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Election blog, part four

May 6th, 2005 (01:09 pm)
sleepy

current mood: sleepy
current music: Wakeman: 'The Myths and Legends of King Arthur...'

I managed to sleep all morning, getting up at noon. This is the latest I've got up on the day following an election. From 1979 (where I had to go to bed immediately after the result was predicted) to 1983, a school morning followed; I still had to sit some O-Levels in 1987; finals beckoned in 1992; 1997 saw me doze on Dr Woods's sofa in Hampshire for a few hours before driving back to Oxford at around lunchtime; and in 2001 I went to sleep at about 4.30am to awake as William Hague resigned as Conservative leader round about 8am.

I was still with SocT at Christ Church, before our migration to the Manor, at 10pm, when the results of the BBC/ITV exit poll were announced. Fifteen hours and a bit on, BBC News are still reminding viewers that the exit poll predicted a Labour majority of 66, and that it appears that thyis will be the labour majority (though I checked Sky News a few minutes ago, and they were saying 64 - the BBC probably expect Labour to take Crawley, whereas Sky are calling it for the Conservatives - I've just checked and Labour have held Crawley; but I've now seen that the count in Harlow has been suspended until Saturday because counting staff have been worn out by recounts). I had expected Labour to have a slightly larger majority, of between 80-100; and I was surprisingly disturbed at the idea that the Conservatives would have 209 seats. I hadn't thought I had so great an animus against the Conservative party, despite my regarding them as either the originators or the midwives of most of the evils in contemporary British society. I was greatly struck by the prediction that the LibDems would have only 53 seats; I'd predicted 55-65 publicly, and was hoping that 60-65 would prove realistic.

Once the party settled at Shona's it became more animated, and I am now more convinced of a developing view that you can't provide enough food for SocT. Bread and cheese and crisps and quiche? Assimilated! Crepes? Forty minutes to prepare, forty seconds to eat. So rapacious are we, that the strawberries had to be reserved for a specially self-selected group with discerning palates.

We stayed with the BBC all night, and did't sample the celeb-studded ITV coverage. I was pleased that Rick Wakeman's 'Arthur' has been restored as the title music - it's much more stirring than the forgettable piece of MOR synthpop used last time, and suitable for the broadcaster intending to create a sense of drama.

The party broke up after 5am; as it was nearly three hours until the first bus to Woodstock I had to call a taxi. Instead of asking at Holywell Manor lodge for a phone number, I walked through the city centre, which was in transition between sleeping and waking, the thin population on the streets being mostly, at my guess, people who hadn't been to bed yet. I eventually called City Taxis, who wouldn't pick me up from a random spot on St Giles and needed an address - so it was back to the TGW office, where the security log will report that someone opened up at about 5.20am, only to lock up about ten minutes later.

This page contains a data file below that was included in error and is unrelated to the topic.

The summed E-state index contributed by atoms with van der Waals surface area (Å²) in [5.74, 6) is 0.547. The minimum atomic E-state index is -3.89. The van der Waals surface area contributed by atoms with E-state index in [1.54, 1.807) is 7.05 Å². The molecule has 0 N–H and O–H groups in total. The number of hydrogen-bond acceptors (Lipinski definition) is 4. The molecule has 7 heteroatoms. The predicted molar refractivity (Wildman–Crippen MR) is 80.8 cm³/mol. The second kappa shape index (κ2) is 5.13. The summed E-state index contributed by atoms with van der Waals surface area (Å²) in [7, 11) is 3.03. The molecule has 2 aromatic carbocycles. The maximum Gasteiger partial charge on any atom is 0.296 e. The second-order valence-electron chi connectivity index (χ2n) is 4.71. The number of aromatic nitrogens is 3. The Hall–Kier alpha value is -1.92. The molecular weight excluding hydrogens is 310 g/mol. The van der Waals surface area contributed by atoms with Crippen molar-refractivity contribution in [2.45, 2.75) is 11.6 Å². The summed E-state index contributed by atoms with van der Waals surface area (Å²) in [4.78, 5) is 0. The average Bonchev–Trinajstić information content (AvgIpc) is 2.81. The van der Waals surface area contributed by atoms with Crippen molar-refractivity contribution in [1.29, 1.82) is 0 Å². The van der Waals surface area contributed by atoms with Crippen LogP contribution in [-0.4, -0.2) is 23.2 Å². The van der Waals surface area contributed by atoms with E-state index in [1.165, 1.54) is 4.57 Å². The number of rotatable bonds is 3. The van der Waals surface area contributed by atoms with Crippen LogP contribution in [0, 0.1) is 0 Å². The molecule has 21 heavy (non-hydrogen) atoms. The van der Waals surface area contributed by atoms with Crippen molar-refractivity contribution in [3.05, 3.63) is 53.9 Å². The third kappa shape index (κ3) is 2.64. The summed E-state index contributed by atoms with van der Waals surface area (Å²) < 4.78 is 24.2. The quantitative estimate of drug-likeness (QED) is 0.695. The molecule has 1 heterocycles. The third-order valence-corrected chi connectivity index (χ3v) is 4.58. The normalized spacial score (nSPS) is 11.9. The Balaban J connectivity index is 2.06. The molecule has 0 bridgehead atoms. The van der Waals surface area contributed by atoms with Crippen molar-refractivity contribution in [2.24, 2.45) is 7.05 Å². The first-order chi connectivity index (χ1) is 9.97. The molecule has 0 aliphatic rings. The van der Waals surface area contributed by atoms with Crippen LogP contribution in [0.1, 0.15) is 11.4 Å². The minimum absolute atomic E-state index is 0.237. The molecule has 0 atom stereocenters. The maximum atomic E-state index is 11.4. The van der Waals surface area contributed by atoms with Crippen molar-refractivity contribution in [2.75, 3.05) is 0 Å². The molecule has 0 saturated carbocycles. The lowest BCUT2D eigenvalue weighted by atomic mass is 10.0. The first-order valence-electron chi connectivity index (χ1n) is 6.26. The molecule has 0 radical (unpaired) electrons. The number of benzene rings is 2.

By 5.30 it was unquestionably morning; the sun was shining cautiously and there were one or two early morning cyclists. I'm not used to that time of day, so it was almost a novelty; I wondered what it would be like to abandon my nocturnal habits and become an early morning person. I had struck a third or fourth wind and could probably have driven home, in the event, but was instead free to lie back and take in the early morning cyclists and joggers and watch the sun rise over Oxfordshire.

My constituency, Witney, remained Conservative, with David Cameron increasing his majority, and the LibDems overtaking Labour and moving into second place. I was disappointed to see that an old DSoc friend came within a thousand votes of taking Oxford East - it would have been good to still have a certified Doctor Who fan of sorts in the Commons too, particularly as Tim 'Pity he's a Tory' Collins lost his once-safe Conservative seat. With localised swings of the sort we saw last evening, I don't think the concept of the safe seat is quite as reliable as it once was.

Comments

Posted by: skordh (skordh)
Posted at: May 6th, 2005 09:48 pm (UTC)

I think tactical voting is becoming more common, and a good thing too. As more people vote for and get their 2nd favourite choice of MP then the closer we get to the representation people actually want. The local swings also seem to reflect (at least in some cases) the constituency work and local profile of the MPs, also good news. I do wonder if this might be the Parliament in which we get a renewed interest in electoral reform, e.g. if Labour start feeling doubtful about their ability to win a clear majority again...

Posted by: parrot_knight (parrot_knight)
Posted at: May 6th, 2005 11:27 pm (UTC)

You're absolutely right. I think that the rise of local factors such as constituency work and constituency reaction to individual MPs explains why marginals don't fall according to the script. Local sympathy to the ill health of Patsy Calton in Cheadle could be part of the explanation for her victory, although the tendency of Labour voters to switch to the Lib Dems may be more of the story in this case. Similarly, Dorset West may have been held by Oliver Letwin because he has made sure that he has kept the constituency 'warm' and because he has reinvented his image nationally since the 2001 election.